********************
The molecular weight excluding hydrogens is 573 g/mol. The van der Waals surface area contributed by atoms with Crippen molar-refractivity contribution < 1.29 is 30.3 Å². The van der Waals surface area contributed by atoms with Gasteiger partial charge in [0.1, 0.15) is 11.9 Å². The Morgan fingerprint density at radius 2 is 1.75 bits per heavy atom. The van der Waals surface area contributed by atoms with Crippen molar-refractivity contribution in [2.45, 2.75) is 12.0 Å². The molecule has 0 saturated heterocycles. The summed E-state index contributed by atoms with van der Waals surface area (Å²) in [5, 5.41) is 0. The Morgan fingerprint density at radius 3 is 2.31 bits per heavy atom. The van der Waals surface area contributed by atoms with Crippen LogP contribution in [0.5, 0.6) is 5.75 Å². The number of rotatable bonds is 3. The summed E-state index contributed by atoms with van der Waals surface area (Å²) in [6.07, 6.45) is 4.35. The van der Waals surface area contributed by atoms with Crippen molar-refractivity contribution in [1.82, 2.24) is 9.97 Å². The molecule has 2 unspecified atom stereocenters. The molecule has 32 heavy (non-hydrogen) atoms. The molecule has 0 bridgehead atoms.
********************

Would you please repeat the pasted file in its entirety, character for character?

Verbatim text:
The molecular weight excluding hydrogens is 573 g/mol. The van der Waals surface area contributed by atoms with Crippen molar-refractivity contribution < 1.29 is 30.3 Å². The van der Waals surface area contributed by atoms with Gasteiger partial charge in [0.1, 0.15) is 11.9 Å². The Morgan fingerprint density at radius 2 is 1.75 bits per heavy atom. The van der Waals surface area contributed by atoms with Crippen molar-refractivity contribution in [2.45, 2.75) is 12.0 Å². The molecule has 0 saturated heterocycles. The summed E-state index contributed by atoms with van der Waals surface area (Å²) in [5, 5.41) is 0. The Morgan fingerprint density at radius 3 is 2.31 bits per heavy atom. The van der Waals surface area contributed by atoms with Crippen LogP contribution in [0.5, 0.6) is 5.75 Å². The number of rotatable bonds is 3. The summed E-state index contributed by atoms with van der Waals surface area (Å²) in [6.07, 6.45) is 4.35. The van der Waals surface area contributed by atoms with Crippen molar-refractivity contribution in [1.82, 2.24) is 9.97 Å². The molecule has 2 unspecified atom stereocenters. The molecule has 32 heavy (non-hydrogen) atoms. The molecule has 0 bridgehead atoms.